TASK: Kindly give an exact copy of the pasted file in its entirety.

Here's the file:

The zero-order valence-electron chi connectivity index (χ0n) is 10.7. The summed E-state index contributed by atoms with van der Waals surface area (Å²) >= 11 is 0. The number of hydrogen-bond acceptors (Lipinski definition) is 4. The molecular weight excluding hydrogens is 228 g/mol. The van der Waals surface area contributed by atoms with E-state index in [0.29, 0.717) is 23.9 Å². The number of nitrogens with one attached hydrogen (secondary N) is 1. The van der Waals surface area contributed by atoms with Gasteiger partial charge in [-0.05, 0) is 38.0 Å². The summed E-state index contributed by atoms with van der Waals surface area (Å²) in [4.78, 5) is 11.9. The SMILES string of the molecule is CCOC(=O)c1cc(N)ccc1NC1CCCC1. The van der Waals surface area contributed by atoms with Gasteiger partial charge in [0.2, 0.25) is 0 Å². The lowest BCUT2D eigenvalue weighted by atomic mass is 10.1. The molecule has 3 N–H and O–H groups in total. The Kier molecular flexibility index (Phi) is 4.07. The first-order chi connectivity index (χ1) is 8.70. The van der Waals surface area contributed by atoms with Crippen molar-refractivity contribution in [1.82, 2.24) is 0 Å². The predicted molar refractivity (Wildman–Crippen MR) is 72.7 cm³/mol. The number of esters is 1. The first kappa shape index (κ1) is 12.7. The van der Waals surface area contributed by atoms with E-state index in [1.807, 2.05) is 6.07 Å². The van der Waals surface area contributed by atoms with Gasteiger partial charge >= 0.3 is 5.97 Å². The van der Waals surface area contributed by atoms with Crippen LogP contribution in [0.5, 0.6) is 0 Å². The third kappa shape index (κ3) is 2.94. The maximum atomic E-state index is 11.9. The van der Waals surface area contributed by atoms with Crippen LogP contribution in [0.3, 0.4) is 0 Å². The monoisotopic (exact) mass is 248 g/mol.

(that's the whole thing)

The zero-order valence-electron chi connectivity index (χ0n) is 10.7. The summed E-state index contributed by atoms with van der Waals surface area (Å²) >= 11 is 0. The number of hydrogen-bond acceptors (Lipinski definition) is 4. The molecular weight excluding hydrogens is 228 g/mol. The van der Waals surface area contributed by atoms with E-state index in [0.29, 0.717) is 23.9 Å². The number of nitrogens with one attached hydrogen (secondary N) is 1. The van der Waals surface area contributed by atoms with Gasteiger partial charge in [-0.05, 0) is 38.0 Å². The summed E-state index contributed by atoms with van der Waals surface area (Å²) in [4.78, 5) is 11.9. The SMILES string of the molecule is CCOC(=O)c1cc(N)ccc1NC1CCCC1. The van der Waals surface area contributed by atoms with Gasteiger partial charge in [0.2, 0.25) is 0 Å². The lowest BCUT2D eigenvalue weighted by atomic mass is 10.1. The molecule has 3 N–H and O–H groups in total. The Kier molecular flexibility index (Phi) is 4.07. The first-order chi connectivity index (χ1) is 8.70. The van der Waals surface area contributed by atoms with Crippen molar-refractivity contribution in [1.82, 2.24) is 0 Å². The predicted molar refractivity (Wildman–Crippen MR) is 72.7 cm³/mol. The number of esters is 1. The first kappa shape index (κ1) is 12.7. The van der Waals surface area contributed by atoms with E-state index in [1.807, 2.05) is 6.07 Å². The van der Waals surface area contributed by atoms with Gasteiger partial charge >= 0.3 is 5.97 Å². The van der Waals surface area contributed by atoms with Crippen LogP contribution in [0.5, 0.6) is 0 Å². The third kappa shape index (κ3) is 2.94. The maximum atomic E-state index is 11.9. The van der Waals surface area contributed by atoms with Crippen LogP contribution in [0.3, 0.4) is 0 Å². The monoisotopic (exact) mass is 248 g/mol.